What It’s Like to
Have a ‘Retarded’ Cousin

in ,

In Short: Grateful.

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Read Time: 3 minutes

I had a “heart-to-heart” with a neighbor child this morning who called a physically disabled man “retard” as he rode by him repeatedly on his bicycle. The boy isn’t naturally malicious, just exposed to a really crap role model for his parent.

That proved out when he rode up to and stopped next to the man when he returned to apologize for what he said. When the gentleman walked by he said, “Thank you,” and it was as if my cousin spoke, as I recognized the C.P. speech pattern. The boy asked me how I could understand what he said and I replied, “Because I wanted to.” The child just nodded his head in acceptance and rode off.

“Normal” Can Be a Dirty Word

Because somehow someone doesn’t fit with your personal idea of what is proper and correct, aka “normal,” that doesn’t mean that they are lacking or broken. In fact, if I had to pick, I would say that you are probably the broken one.

David was an older cousin who had cerebral palsy. He has long since passed but the few years of his life we were often together made a big impact on me.

I used to explain my ability to understand David’s “garbled noise” (as my older brother called it) as my mind adapting and creating a “filter” that straightened the words out. I really wanted to know what he was saying, so my brain worked it out — I heard words where others heard noise. How is that different than people learning new and different languages like Russian or Mandarin when English is what you were raised with? You adapt.

I was probably the only one that would walk with David without looking around to see if anyone noticed his awkward, stumbling gait. I was truly amazed at his grit and determination to walk when doctors had told his mother that he would be confined to a wheelchair. He never complained about the scrapes he got from the occasional tumble, mostly in the gravel (ouch), and the awkwardness of getting back to his feet. David walked miles every day “so his muscles wouldn’t forget how” — his words. We now know just how right he was about movement helping.

David was quite often called “retarded” or “dim-witted” by adults, which was then picked up by their kids and frequently hurled at him when he walked. Other cousins were younger and less …accommodating… is about the nicest way I can say. They either joined in on the abuse (until I stopped them with threats) or left the area claiming embarrassment.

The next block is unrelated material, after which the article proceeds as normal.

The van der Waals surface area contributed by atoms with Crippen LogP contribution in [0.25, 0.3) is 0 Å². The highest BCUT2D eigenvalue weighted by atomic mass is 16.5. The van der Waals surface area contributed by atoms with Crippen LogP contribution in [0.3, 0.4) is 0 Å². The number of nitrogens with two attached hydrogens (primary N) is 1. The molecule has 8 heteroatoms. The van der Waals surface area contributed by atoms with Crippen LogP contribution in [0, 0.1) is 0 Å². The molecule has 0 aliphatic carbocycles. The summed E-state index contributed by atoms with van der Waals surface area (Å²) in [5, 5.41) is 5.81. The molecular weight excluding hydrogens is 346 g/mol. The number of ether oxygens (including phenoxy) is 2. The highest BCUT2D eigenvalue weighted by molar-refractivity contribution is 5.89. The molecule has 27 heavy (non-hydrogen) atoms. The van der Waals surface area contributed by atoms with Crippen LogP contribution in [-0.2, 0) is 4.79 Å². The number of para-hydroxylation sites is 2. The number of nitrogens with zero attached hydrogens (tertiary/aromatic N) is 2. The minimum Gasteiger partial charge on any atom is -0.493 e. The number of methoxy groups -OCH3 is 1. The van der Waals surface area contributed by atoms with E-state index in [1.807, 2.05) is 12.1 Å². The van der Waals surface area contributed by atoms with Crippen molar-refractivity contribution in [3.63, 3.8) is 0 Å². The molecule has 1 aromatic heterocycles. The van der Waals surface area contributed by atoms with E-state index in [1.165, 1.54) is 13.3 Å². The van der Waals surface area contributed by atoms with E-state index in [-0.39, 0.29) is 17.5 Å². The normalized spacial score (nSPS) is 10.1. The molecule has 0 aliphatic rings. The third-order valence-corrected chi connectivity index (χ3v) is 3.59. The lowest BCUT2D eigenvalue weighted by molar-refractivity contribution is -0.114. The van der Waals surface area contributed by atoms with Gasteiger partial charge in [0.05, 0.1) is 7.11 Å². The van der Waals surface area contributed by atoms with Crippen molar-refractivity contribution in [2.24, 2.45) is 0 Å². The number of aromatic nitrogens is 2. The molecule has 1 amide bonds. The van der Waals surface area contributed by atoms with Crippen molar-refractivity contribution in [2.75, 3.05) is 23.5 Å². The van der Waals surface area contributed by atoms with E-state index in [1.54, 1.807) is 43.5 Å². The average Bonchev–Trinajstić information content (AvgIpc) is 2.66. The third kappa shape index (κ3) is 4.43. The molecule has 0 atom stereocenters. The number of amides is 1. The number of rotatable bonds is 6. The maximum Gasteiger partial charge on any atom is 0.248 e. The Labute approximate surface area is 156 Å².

A teen who clearly sees more humanity in her brother than disability. (Photo: jarenwicklund on Yayimages)

Not only was he not mentally challenged, David was the smartest and most creative member of his family. But no one could see past his physical problems to even begin to see him, or his intellect and curiosity. He wasn’t their version of normal.

I read an analogy recently that compared being “different” to a three-legged dog. The dog’s somewhat clumsy, but when its human threw a ball, it ran after the ball and grabbed it over and over again. Sometimes it tumbled, but it just got up and ran again. It was being who it was.

Differently-abled people just want to be like that three-legged dog — allowed to live their own life, their own truth, to the best of their ability to do so, without others telling them that they don’t measure up somehow. That they aren’t “normal.”

I sometimes say, “You can’t see my reality from where you are.”

Ken Wright is a Buddhist, veteran, world traveler and the guy next door. I am unique, just like you.

Editor’s Note: Ken actually didn’t submit this to WiLt. He’s an old friend who posted this on Facebook recently, and I asked if I could share it here because I saw two lessons in it: the one the kid learned, and the one you learned so you know what to do when you see a kid acting like that. He graciously agreed.

To Tell Your Own WiLt story, see the Submission Guidelines.